- Brighter framing: Features an optical viewfinder for clear, lag-free composition.
- Faster shutter: Has higher mechanical shutter speed (1/6000s vs 1/4000s) to freeze action.
- Longer lasting: Gets more shots (390 versus 290) out of a single battery charge.
- Better sealing: Is splash and dust sealed for shooting in inclement weather conditions.
- More modern: Was introduced somewhat (9 months) more recently.
If the count of relative strengths (bullet points above) is taken as a measure, the match-up finishes in a tie (12 points each). However, the relevance of individual strengths will vary across photographers, so that you might want to apply your own weighing scheme to the summary points when reflecting and deciding on a new camera. A professional wildlife photographer will view the differences between cameras in a way that diverges from the perspective of a family photog, and a person interested in architecture has distinct needs from a sports shooter. Hence, the decision which camera is best and worth buying is often a very personal one.
How about other alternatives? Do the specifications of the Panasonic GX80 and the Pentax KP place the cameras among the top in their class? Find out in the latest Best Mirrorless Interchangeable Lens Camera and Best DSLR Camera listings whether the two cameras rank among the cream of the crop.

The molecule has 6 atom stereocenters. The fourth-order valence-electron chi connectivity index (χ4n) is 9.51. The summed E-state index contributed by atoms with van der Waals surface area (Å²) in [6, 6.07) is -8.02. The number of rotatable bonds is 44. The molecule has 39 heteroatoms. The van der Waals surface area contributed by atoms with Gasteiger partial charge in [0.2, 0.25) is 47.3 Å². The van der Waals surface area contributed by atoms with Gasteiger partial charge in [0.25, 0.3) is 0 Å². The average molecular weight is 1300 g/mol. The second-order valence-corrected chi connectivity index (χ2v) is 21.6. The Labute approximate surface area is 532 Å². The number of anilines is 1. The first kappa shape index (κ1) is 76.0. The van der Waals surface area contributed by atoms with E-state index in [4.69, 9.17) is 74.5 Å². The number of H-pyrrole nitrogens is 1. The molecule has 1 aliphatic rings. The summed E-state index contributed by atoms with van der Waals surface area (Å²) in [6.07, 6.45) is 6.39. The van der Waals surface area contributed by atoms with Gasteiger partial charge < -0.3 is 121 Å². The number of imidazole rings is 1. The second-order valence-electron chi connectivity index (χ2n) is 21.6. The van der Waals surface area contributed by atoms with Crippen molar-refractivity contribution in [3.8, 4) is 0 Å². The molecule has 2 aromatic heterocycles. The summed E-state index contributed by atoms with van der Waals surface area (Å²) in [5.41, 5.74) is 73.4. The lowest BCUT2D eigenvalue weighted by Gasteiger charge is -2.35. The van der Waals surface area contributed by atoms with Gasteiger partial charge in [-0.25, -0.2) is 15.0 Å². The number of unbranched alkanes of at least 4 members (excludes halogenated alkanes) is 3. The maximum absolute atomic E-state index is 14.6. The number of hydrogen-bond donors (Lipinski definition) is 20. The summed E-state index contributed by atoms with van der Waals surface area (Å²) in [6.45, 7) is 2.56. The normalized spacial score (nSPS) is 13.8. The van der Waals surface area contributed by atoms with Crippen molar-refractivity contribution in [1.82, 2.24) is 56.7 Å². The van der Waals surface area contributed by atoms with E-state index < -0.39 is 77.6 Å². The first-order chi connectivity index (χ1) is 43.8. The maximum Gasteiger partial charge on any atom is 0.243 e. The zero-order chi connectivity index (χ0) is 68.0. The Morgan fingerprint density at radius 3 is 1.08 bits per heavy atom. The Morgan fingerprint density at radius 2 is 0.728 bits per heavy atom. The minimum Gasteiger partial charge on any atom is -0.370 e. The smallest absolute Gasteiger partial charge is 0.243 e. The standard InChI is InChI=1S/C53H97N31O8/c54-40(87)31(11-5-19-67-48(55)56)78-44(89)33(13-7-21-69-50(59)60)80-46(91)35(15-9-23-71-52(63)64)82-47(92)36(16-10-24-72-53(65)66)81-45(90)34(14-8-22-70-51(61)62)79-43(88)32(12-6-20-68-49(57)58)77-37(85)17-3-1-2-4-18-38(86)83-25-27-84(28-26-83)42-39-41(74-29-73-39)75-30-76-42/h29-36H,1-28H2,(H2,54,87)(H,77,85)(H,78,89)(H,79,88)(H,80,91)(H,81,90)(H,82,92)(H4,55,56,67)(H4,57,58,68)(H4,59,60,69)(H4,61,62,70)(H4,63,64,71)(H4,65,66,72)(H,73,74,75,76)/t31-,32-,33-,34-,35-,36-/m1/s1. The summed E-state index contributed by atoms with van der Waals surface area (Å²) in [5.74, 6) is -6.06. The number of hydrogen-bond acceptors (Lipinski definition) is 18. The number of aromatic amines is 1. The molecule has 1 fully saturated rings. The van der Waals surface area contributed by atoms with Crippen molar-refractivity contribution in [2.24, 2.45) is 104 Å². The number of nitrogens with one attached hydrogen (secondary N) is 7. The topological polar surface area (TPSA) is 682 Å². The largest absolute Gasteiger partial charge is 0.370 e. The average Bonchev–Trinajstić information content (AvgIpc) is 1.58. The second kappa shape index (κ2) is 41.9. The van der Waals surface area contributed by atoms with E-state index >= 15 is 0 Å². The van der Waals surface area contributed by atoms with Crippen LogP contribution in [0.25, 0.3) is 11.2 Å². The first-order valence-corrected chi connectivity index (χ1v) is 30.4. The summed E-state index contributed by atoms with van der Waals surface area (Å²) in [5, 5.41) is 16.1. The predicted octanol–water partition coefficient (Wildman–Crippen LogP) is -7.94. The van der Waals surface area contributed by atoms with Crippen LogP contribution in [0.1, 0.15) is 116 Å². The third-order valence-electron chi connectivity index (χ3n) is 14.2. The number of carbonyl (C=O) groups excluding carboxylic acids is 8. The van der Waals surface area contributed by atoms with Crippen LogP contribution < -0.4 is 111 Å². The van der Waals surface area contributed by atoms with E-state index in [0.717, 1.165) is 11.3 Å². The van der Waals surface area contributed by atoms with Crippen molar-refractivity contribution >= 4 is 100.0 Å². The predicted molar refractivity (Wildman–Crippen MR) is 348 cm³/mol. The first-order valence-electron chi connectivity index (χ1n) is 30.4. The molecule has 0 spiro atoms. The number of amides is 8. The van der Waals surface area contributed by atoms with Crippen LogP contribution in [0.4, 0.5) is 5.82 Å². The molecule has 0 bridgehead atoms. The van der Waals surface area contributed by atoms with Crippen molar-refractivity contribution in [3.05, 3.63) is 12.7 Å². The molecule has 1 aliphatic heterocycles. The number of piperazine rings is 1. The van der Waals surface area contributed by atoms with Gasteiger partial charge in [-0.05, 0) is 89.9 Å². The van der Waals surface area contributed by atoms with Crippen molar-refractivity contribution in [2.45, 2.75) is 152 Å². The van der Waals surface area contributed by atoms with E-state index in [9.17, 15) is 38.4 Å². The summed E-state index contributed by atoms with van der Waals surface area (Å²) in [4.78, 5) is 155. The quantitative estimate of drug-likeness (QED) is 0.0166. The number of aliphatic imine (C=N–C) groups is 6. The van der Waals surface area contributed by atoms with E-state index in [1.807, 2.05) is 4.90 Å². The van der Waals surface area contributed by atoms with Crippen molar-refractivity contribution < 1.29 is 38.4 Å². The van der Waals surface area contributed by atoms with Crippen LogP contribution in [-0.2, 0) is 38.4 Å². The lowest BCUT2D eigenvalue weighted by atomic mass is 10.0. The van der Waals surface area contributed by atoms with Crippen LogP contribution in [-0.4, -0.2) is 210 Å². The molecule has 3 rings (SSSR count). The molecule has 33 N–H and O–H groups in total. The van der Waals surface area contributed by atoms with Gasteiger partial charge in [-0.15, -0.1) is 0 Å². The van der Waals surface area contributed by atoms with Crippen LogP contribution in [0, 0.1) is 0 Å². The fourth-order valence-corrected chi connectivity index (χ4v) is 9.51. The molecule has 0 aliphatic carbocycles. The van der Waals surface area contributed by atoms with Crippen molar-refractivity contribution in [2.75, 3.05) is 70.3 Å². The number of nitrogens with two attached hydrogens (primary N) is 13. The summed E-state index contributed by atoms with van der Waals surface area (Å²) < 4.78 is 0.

In any case, while the comparison of technical specifications can provide a useful overview of the capabilities of different cameras, it says little about, for example, the shooting experience and imaging performance of the GX80 and the KP in practical situations. User reviews that are available, for instance, at amazon can sometimes shed light on these issues, but such feedback is all too often partial, inconsistent, and inaccurate.
This is where reviews by experts come in. The following table reports the overall ratings of the cameras as published by some of the major camera review sites (amateurphotographer [AP], cameralabs [CL], dpreview [DPR], ephotozine [EPZ], photographyblog [PB]). As can be seen, the professional reviewers agree in many cases on the quality of different cameras, but sometimes their assessments diverge, reinforcing the earlier point that a camera decision is often a very personal choice.
|1.||Panasonic GX80||4.5/5||+ +||82/100||5/5||5/5||Apr 2016||799|
|2.||Pentax KP||4/5||..||82/100||5/5||4.5/5||Jan 2017||1,099|
|3.||Olympus E-M10 III||..||+||80/100||4.5/5||4.5/5||Aug 2017||649|
|4.||Olympus PEN-F||..||..||82/100||4.5/5||5/5||Jan 2016||1,199|
|5.||Olympus E-M5 II||5/5||+ +||81/100||5/5||5/5||Feb 2015||1,099|
|6.||Olympus E-M10 II||4.5/5||+ +||80/100||5/5||5/5||Aug 2015||649|
|7.||Olympus E-M10||4/5||..||80/100||5/5||5/5||Jan 2014||699|
|8.||Panasonic GX9||4/5||+||84/100||4.5/5||4.5/5||Feb 2018||849|
|9.||Panasonic G80||..||+ +||84/100||5/5||4.5/5||Sep 2016||899|
|10.||Panasonic G7||4/5||+ +||80/100||5/5||4.5/5||May 2015||649|
|11.||Panasonic GX7||4/5||+||79/100||5/5||5/5||Aug 2013||999|
|12.||Panasonic GH2||5/5||+ +||79/100||4.5/5||5/5||Sep 2010||899|
|13.||Pentax K-70||4.5/5||..||79/100||4.5/5||4.5/5||Jun 2016||649|
|14.||Pentax K-S2||4.5/5||..||..||5/5||4.5/5||Feb 2015||749|
|15.||Pentax K-3 II||4.5/5||..||..||5/5||5/5||Apr 2015||1,099|
|16.||Pentax K-3||4/5||..||83/100||5/5||5/5||Oct 2013||1,299|
|17.||Pentax K-5 II||5/5||..||80/100||5/5||4.5/5||Sep 2012||1,099|
|Notes: (+ +) highly recommended; (+) recommended; (o) reviewed; (..) not available.|